Can’t wait to learn from post-project sustainability evaluation? If not why?
A colleague who has been promoting ex-post sustainability evaluation in her organization questioned my claim that doing them had “benefits” for future programming. It was an “untested assumption that there will be sufficient, strong enough evidence to apply to future programming… [and] the need to have evidence to cite for future work is not pressing enough.”
If you are on aid’s receiving end, what you care about is that good results are sustained, and you are able to live better, longer. You might want to show others evidence of what was sustained, rather than only what worked while external investments were there but stopped since. Absolutely, aid donors need to have evidence that something designed, funded, implemented, and monitored & evaluated showed good results, but we assume our results will be sustained after we have closed out and moved on. How well have we done? Let’s see.
At the American Evaluation Association meetings this month, several post-project evaluations were presented. Some came from Valuing Voices research, some from Social Impact, PLAN and World Vision and some others .
Results 3-5 years post close-out were, shall we say unexpected, from CRS Madagascar:
While there were some successes, including Niger
and Burkina Faso, where MCC/ PLAN found that three years post project “BRIGHT still had a significant positive impact—6.0 percentage points for children between ages 6 and 22—on self-reported enrollment. The impacts are smaller than estimated impacts on enrollment at 7 and 3 years after the start of the program,” they were rare .
If we don’t wonder why things didn’t work or why they did, and don’t return to find out if it happened again and what to do/ not to do again?, Often we continue to do very similar programming elsewhere, again assuming great results. How can we close our eyes and not do post project, Sustained and Emerging Impacts Evaluations (SEIE) and see, learn, do better? How can we continue to do very similar water/ sanitation, health, food security, and education programs and projects (with potentially similar results), and call ourselves sustainable development professionals? Shouldn’t we always ask not how effective is our aid when it’s there, but after its gone?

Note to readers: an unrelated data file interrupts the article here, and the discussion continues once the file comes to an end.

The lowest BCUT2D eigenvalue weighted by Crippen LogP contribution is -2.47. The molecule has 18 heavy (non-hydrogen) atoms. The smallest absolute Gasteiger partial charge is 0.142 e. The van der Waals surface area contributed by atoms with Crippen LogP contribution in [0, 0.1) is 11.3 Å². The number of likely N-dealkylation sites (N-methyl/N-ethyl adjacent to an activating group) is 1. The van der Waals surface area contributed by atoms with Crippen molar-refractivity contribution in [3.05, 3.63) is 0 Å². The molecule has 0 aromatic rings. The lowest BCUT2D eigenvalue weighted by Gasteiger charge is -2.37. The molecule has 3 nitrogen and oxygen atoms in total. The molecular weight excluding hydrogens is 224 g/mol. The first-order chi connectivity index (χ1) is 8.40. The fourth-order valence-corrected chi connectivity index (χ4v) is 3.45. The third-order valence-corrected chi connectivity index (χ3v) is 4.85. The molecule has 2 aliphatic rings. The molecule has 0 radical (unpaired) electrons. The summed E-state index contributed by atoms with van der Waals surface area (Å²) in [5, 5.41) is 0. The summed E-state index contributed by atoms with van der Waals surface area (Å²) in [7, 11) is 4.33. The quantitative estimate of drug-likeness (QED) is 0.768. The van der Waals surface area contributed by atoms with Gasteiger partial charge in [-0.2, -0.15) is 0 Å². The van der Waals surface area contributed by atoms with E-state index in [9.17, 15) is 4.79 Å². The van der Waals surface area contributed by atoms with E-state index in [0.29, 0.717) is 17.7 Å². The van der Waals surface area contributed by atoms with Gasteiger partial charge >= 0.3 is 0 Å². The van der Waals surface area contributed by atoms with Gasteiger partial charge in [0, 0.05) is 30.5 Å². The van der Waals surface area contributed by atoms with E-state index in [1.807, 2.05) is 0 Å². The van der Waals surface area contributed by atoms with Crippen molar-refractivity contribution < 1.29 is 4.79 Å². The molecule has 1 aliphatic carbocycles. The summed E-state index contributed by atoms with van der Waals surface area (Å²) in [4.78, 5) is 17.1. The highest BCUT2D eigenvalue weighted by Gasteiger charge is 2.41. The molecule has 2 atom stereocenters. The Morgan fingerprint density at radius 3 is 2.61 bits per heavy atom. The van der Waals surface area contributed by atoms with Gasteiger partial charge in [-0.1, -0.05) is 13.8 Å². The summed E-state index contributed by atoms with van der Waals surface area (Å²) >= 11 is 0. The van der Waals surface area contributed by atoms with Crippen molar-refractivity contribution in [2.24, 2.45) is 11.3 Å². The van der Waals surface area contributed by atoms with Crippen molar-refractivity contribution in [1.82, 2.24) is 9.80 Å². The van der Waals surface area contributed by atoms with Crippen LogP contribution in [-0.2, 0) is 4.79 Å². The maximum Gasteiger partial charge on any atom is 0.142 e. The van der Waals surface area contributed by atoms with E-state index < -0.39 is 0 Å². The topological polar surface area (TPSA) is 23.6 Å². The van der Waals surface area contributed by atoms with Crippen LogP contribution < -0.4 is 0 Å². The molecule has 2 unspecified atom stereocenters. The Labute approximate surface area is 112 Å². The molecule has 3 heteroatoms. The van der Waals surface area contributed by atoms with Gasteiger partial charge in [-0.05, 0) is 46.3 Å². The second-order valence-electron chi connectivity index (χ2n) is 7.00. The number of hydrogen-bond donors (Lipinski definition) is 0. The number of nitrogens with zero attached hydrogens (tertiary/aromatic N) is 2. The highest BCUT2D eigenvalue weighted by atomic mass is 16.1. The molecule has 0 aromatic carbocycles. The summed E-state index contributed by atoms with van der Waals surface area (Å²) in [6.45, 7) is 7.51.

If you want more data, see a presentation we did at USAID. What do you think?
 Cekan, J., PhD. (2014, April 7). Evaluation of ERCS/Tigray’s “Building Resilient Community: Integrated Food Security Project to Build the Capacity of Dedba, Dergajen & Shibta Vulnerable People to Food Insecurity”. Retrieved from https://valuingvoices.com/wp-content/uploads/2017/11/The-case-for-post-project-evaluation-Valuing-Voices-Final-2017.pdf
 Madagascar Rural Access To New Opportunities For Health And Prosperity (RANO-HP) Ex-Post Evaluation. (2017, June 1). USAID. Retrieved from https://www.globalwaters.org/resources/assets/madagascar-rural-access-new-opportunities-health-and-prosperity-rano-hp-ex-post-0
 The World Bank. (2014, June 26). Project Performance Assessment Report, Nigeria: Second National Fadama Development Project. Retrieved from http://ieg.worldbankgroup.org/sites/default/files/Data/reports/Nigeria_Fadama2_PPAR_889580PPAR0P060IC0disclosed07070140_0.pdf
 Rogers, B. L., Sanchez, L., & Fierstein, J. (n.d.). Exit Strategies Study: Honduras. Retrieved from https://www.fsnnetwork.org/sites/default/files/fanta_exit_strategies_presentation_honduras_-_final_-_feb_5_0.pdf
 Cekan, J., PhD, Kagendo, R., & Towns, A. (2016). Participation by All: The Keys to Sustainability of a CRS Food Security Project in Niger. Retrieved from https://www.crs.org/our-work-overseas/research-publications/participation-all
 Davis, M., Ingwersen, N., & Kazianga, H. (2016, August 29). Ten-Year Impacts of Burkina Faso’s BRIGHT Program. Retrieved from https://www.mathematica.org/our-publications-and-findings/publications/ten-year-impacts-of-burkina-fasos-bright-program